• #4
Borek
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Spring, crank and winding? Or - if not a spring - perhaps just a weight that can be raised and runs generator through some simple gear made of bicycle parts?
 
  • #5
Danger
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Why restrict it to one technology? A combination of bikes, wind, etc. can cover most circumstances.
 
  • #6
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Thank you for the replies, I actually wasn't expecting this many especially so soon.

At first thermoelectrics seemed ideal but after doing more research it's seem like 95% of the energy would be wasted as heat because they only operate at around a 5% efficiency. Our country is hot enough as it is and I don't want to make it any hotter or waste valuable fuel.

I don't think that the Biolite stove is for us because we've already moved everyone we help from biomass to gas. I did think of combining our stoves with a teg like they do to produce electricity but our families usually use the cooker for less than 3 hours a day which means that you would need a module that produces at least 13 watts to meet our daily electricity requirements.

It's funny that you send a link to the bicycle wheel wind turbine and mention about combining technology because when we were starting off a wind and solar system was one of the combinations that was suggested but was ruled out because the people didn't like the appearance (the height) and they were also a little afraid of lightning.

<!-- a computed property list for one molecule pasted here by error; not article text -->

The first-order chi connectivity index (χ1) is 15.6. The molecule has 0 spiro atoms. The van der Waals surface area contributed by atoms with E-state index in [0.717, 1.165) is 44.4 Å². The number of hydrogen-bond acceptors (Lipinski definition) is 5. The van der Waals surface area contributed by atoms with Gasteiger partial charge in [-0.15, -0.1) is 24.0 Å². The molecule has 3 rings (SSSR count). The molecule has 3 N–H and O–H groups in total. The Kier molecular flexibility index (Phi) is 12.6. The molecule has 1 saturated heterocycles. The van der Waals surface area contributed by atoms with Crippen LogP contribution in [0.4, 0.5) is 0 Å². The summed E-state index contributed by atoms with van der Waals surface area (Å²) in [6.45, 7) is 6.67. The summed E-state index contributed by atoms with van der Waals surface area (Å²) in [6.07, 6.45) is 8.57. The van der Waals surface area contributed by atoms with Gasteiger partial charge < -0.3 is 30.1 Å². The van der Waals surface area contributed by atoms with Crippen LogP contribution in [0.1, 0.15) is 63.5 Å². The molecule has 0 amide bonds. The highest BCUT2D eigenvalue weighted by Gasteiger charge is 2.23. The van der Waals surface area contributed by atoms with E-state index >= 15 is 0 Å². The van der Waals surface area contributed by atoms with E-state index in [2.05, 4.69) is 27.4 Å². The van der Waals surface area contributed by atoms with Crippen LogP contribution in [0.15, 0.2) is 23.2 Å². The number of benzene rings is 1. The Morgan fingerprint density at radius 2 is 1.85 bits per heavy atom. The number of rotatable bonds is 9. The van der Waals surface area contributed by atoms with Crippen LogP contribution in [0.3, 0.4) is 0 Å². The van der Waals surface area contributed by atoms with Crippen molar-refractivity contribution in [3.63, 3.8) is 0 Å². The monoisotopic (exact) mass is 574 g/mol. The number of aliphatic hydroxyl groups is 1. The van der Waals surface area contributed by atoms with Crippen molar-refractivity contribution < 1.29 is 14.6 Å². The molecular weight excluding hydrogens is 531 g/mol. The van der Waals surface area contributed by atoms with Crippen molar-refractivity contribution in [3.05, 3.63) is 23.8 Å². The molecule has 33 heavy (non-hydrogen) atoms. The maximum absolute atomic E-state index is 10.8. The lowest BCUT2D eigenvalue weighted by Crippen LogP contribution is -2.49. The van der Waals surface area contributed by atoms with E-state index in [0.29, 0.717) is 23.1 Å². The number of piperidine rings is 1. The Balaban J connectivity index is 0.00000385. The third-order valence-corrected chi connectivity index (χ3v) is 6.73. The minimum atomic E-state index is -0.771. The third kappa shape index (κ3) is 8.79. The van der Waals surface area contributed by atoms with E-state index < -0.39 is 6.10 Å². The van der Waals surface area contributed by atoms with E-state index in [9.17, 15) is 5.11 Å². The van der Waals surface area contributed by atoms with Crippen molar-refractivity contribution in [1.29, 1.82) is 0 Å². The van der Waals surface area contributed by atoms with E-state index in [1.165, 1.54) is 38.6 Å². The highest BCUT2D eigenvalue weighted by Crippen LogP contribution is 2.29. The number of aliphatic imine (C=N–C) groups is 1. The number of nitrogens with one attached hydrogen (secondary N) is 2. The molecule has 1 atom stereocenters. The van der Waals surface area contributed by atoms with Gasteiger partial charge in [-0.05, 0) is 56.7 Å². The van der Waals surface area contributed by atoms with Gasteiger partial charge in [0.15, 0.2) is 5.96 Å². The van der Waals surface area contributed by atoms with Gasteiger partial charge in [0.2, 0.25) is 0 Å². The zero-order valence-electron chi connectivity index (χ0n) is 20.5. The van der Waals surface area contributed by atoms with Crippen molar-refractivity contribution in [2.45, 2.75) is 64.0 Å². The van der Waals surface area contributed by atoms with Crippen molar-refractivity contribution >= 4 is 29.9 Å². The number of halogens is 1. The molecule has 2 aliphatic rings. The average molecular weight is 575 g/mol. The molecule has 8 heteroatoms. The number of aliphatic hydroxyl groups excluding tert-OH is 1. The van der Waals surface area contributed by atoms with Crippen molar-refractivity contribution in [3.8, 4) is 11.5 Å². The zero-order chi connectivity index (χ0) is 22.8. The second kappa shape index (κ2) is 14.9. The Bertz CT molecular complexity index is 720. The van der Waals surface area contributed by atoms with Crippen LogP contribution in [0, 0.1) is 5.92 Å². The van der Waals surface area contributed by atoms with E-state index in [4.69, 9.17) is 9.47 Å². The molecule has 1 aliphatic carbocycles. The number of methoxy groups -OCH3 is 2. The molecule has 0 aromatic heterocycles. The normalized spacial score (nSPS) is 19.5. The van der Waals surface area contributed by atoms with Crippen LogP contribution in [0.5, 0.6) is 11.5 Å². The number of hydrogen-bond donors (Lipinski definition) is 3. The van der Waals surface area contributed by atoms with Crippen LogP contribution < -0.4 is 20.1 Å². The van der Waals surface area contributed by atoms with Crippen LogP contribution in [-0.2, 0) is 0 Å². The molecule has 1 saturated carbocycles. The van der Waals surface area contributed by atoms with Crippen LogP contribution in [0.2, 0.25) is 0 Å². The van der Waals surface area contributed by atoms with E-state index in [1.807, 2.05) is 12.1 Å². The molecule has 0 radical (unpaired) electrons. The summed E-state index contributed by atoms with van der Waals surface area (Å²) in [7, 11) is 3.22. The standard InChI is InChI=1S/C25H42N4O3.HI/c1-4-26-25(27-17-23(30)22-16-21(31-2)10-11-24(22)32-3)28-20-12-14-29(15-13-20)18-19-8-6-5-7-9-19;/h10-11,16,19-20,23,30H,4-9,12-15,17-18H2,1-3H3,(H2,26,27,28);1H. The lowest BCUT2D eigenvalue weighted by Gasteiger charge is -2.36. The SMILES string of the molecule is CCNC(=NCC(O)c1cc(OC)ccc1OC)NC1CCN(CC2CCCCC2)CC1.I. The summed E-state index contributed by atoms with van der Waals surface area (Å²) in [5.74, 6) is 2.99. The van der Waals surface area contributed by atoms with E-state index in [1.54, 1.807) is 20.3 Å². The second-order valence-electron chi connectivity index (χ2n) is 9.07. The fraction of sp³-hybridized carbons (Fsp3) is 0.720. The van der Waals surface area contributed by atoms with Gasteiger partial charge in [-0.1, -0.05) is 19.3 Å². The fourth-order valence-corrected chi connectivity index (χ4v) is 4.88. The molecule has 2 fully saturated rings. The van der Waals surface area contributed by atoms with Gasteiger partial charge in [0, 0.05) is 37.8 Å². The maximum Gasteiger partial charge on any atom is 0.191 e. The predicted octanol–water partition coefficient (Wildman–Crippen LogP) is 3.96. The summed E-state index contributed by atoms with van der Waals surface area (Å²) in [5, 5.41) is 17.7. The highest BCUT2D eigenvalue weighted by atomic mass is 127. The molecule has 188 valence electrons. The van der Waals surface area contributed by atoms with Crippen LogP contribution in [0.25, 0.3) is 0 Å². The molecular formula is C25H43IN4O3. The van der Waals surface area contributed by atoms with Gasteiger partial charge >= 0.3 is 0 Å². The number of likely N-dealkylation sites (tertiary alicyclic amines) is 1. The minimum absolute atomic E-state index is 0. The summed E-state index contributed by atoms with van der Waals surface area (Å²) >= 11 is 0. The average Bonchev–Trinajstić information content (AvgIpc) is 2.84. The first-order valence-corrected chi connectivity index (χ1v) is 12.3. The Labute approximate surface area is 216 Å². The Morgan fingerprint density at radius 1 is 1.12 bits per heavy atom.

Borek, I don't understand what you mean by 'Spring, crank and winding' could you explain it a bit more please?

For generating electricity by using a weight don't you work out power by mass x height x gravity? So if you have a mass of 50kg a height of 2 meters and 9.8 for gravity then after converting from joules to watts you get 0.272wh and much less after you've lost a part of it through the generator.

A bicycle / hand powered generator sounds very interesting how can I work out about how much you would need to peddle to generate 40wh.
To me if an average strength man or woman can generate 8wh by using their feet or hands in one to two minutes then I think that this would have to be looked into much further.

I was also thinking about batteries.
Batteries start to degrade after constant charging and discharging so are there any other energy storage methods that we could use? I was looking at supercapacitors but I'm having a hard time finding out how to convert their numbers into watts.
 
  • #7
Borek
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Borek, I don't understand what you mean by 'Spring, crank and winding' could you explain it a bit more please?